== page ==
Experts call for review of innovative cancer therapies to boost survival rates

There should be an independent review of how advances in cancer treatment are valued and paid for by the NHS and healthcare providers, according to a new policy report calling for improvement in survival rates in the UK.

Research by University College London’s School of Pharmacy pointed out that cancer death rates amongst children and adults aged under 60 are now half those recorded in the 1970s.

According to the UCL report, Controlling Cancer in the 2020s, the review should focus on funding for early stage cancer treatments that could generate health gains far into the future and take decades to fully evaluate.

Competition law could also be changed to help patients find combination therapies that suit their individual cancers, according to the report.

The NHS should also invest more in smoking prevention and early detection of lung cancer to bring survival rates in line with the best performing countries in the world, authors said.

Cancers currently kill 165,000 British people every year and in areas such as colon and lung cancer detection and treatment there is evidence that survival rates in England and the other UK countries still lag behind the best in the world.

Report authors cited lung cancer, where the recorded five year survival rate in Britain is about 15% compared with over 20% now being reported in Australia, Canada and the US.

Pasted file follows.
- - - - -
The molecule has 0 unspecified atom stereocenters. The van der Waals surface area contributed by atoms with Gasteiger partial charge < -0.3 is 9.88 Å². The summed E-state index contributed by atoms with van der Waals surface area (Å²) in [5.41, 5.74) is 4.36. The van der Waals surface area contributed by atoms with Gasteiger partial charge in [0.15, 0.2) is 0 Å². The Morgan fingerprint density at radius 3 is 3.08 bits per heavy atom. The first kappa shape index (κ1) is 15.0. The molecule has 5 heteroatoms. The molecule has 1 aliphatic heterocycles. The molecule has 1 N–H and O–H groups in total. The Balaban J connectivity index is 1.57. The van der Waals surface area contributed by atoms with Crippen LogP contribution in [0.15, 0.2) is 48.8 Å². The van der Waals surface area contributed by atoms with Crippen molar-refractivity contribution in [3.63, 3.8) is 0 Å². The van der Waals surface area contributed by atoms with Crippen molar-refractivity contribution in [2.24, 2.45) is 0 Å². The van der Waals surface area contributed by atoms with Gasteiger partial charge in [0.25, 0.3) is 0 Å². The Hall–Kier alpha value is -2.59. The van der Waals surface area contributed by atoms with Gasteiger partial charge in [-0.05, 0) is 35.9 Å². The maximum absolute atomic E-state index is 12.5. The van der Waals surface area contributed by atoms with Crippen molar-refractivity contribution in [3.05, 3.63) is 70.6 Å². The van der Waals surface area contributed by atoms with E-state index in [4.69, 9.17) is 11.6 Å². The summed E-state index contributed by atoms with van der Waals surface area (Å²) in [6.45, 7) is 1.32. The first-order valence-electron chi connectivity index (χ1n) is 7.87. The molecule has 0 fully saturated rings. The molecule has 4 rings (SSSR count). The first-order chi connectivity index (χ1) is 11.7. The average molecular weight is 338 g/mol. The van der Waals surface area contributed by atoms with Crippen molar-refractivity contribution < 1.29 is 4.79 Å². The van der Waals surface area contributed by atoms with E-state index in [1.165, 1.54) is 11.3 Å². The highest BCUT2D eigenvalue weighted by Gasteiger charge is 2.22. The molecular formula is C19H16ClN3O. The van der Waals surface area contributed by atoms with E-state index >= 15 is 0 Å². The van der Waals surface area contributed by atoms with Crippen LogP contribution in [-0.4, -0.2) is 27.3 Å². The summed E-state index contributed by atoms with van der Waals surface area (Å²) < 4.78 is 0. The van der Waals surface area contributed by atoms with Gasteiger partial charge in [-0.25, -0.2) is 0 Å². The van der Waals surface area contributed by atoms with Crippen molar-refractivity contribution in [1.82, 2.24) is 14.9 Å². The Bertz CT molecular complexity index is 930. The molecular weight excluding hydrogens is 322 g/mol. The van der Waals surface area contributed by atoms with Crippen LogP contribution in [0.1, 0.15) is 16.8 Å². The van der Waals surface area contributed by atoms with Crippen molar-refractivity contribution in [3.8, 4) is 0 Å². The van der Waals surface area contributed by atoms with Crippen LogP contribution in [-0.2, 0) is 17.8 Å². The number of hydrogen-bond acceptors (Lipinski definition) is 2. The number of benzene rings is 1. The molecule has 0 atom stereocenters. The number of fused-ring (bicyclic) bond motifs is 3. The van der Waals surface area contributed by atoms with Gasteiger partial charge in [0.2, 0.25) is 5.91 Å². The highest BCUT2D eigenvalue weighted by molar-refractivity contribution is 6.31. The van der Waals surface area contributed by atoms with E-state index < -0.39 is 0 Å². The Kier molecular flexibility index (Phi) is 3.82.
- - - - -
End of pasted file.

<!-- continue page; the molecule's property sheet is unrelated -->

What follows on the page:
They called for a UK-wide commitment to achieving a 25% five year lung cancer survival rate by 2025 and for setting an NHS target of 35% five year lung cancer survival by 2030.

Report author David Taylor, professor emeritus of Pharmaceutical and Public Health Policy at UCL, said: ‘The NHS has struggled to close the cancer survival gap. It needs to set ambitious outcome targets for the 2020s. Earlier diagnosis coupled with rapid and well co-ordinated treatment provision is part of the answer.

“But as more effective ways of controlling advanced cancers become available the health service should ensure that there is flexible and timely access for patients of all ages and social classes in all parts of the country to the full range of diagnostic, surgical, radio-therapeutic and drug interventions needed for achieving individual clinical care excellence.”

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